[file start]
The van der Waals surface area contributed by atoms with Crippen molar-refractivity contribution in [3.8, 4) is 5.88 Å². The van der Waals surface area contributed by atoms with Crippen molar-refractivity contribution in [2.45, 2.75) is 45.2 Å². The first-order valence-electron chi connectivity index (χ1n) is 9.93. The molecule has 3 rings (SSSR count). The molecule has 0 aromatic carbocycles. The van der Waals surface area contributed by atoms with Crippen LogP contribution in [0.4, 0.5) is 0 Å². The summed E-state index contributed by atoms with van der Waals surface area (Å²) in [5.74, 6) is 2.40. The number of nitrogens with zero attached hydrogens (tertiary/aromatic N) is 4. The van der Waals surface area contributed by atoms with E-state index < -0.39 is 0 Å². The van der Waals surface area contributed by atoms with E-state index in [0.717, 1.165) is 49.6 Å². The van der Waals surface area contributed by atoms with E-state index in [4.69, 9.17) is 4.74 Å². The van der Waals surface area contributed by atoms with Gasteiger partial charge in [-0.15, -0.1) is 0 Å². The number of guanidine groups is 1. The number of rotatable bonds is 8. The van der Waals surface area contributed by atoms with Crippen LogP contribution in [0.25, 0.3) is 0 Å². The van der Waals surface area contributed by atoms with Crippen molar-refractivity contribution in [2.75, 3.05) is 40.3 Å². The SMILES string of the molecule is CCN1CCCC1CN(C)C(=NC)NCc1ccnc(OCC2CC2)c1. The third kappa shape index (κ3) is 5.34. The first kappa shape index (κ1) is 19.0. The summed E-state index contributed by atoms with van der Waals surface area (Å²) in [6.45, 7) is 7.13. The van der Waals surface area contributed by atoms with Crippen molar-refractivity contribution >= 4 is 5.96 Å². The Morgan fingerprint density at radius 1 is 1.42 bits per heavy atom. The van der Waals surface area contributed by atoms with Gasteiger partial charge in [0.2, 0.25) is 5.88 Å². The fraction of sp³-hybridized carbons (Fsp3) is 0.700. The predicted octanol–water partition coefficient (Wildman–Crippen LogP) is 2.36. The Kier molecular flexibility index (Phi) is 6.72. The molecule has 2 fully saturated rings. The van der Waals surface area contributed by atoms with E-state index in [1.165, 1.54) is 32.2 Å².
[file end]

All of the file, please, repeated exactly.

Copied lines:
The van der Waals surface area contributed by atoms with Crippen molar-refractivity contribution in [3.8, 4) is 5.88 Å². The van der Waals surface area contributed by atoms with Crippen molar-refractivity contribution in [2.45, 2.75) is 45.2 Å². The first-order valence-electron chi connectivity index (χ1n) is 9.93. The molecule has 3 rings (SSSR count). The molecule has 0 aromatic carbocycles. The van der Waals surface area contributed by atoms with Crippen LogP contribution in [0.4, 0.5) is 0 Å². The summed E-state index contributed by atoms with van der Waals surface area (Å²) in [5.74, 6) is 2.40. The number of nitrogens with zero attached hydrogens (tertiary/aromatic N) is 4. The van der Waals surface area contributed by atoms with E-state index < -0.39 is 0 Å². The van der Waals surface area contributed by atoms with E-state index in [0.717, 1.165) is 49.6 Å². The van der Waals surface area contributed by atoms with E-state index in [4.69, 9.17) is 4.74 Å². The van der Waals surface area contributed by atoms with Gasteiger partial charge in [-0.15, -0.1) is 0 Å². The number of guanidine groups is 1. The number of rotatable bonds is 8. The van der Waals surface area contributed by atoms with Crippen LogP contribution in [0.25, 0.3) is 0 Å². The van der Waals surface area contributed by atoms with Crippen molar-refractivity contribution in [2.75, 3.05) is 40.3 Å². The SMILES string of the molecule is CCN1CCCC1CN(C)C(=NC)NCc1ccnc(OCC2CC2)c1. The third kappa shape index (κ3) is 5.34. The first kappa shape index (κ1) is 19.0. The summed E-state index contributed by atoms with van der Waals surface area (Å²) in [6.45, 7) is 7.13. The van der Waals surface area contributed by atoms with Crippen molar-refractivity contribution >= 4 is 5.96 Å². The Morgan fingerprint density at radius 1 is 1.42 bits per heavy atom. The van der Waals surface area contributed by atoms with Gasteiger partial charge in [0.2, 0.25) is 5.88 Å². The fraction of sp³-hybridized carbons (Fsp3) is 0.700. The predicted octanol–water partition coefficient (Wildman–Crippen LogP) is 2.36. The Kier molecular flexibility index (Phi) is 6.72. The molecule has 2 fully saturated rings. The van der Waals surface area contributed by atoms with E-state index in [1.165, 1.54) is 32.2 Å².